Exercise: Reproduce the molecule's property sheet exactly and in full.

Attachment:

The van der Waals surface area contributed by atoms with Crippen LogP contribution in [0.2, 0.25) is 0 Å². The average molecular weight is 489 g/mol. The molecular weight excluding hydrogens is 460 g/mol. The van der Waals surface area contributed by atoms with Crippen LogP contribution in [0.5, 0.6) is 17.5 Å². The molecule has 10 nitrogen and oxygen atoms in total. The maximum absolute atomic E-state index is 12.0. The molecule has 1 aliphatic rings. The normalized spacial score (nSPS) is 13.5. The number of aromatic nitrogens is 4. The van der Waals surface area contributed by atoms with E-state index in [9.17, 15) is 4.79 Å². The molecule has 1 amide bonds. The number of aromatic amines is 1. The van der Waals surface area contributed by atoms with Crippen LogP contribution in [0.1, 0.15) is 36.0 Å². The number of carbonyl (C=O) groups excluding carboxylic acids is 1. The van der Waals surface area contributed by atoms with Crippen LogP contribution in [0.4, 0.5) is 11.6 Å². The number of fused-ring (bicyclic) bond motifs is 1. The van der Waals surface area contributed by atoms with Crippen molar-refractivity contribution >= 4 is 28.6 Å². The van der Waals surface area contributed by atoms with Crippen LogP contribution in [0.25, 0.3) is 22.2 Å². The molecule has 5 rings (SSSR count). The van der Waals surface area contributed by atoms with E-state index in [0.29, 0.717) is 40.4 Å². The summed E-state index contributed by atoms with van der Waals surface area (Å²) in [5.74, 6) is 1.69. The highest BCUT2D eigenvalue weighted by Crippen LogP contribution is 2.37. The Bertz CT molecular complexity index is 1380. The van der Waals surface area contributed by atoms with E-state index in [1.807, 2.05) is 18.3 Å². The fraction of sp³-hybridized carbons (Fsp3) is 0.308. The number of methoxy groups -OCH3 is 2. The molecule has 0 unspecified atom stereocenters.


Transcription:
The van der Waals surface area contributed by atoms with Crippen LogP contribution in [0.2, 0.25) is 0 Å². The average molecular weight is 489 g/mol. The molecular weight excluding hydrogens is 460 g/mol. The van der Waals surface area contributed by atoms with Crippen LogP contribution in [0.5, 0.6) is 17.5 Å². The molecule has 10 nitrogen and oxygen atoms in total. The maximum absolute atomic E-state index is 12.0. The molecule has 1 aliphatic rings. The normalized spacial score (nSPS) is 13.5. The number of aromatic nitrogens is 4. The van der Waals surface area contributed by atoms with E-state index in [9.17, 15) is 4.79 Å². The molecule has 1 amide bonds. The number of aromatic amines is 1. The van der Waals surface area contributed by atoms with Crippen LogP contribution in [0.1, 0.15) is 36.0 Å². The number of carbonyl (C=O) groups excluding carboxylic acids is 1. The van der Waals surface area contributed by atoms with Crippen LogP contribution in [0.4, 0.5) is 11.6 Å². The number of fused-ring (bicyclic) bond motifs is 1. The van der Waals surface area contributed by atoms with Crippen molar-refractivity contribution >= 4 is 28.6 Å². The van der Waals surface area contributed by atoms with Crippen LogP contribution in [0.25, 0.3) is 22.2 Å². The molecule has 5 rings (SSSR count). The van der Waals surface area contributed by atoms with E-state index in [0.29, 0.717) is 40.4 Å². The summed E-state index contributed by atoms with van der Waals surface area (Å²) in [5.74, 6) is 1.69. The highest BCUT2D eigenvalue weighted by Crippen LogP contribution is 2.37. The Bertz CT molecular complexity index is 1380. The van der Waals surface area contributed by atoms with E-state index in [1.807, 2.05) is 18.3 Å². The fraction of sp³-hybridized carbons (Fsp3) is 0.308. The number of methoxy groups -OCH3 is 2. The molecule has 0 unspecified atom stereocenters.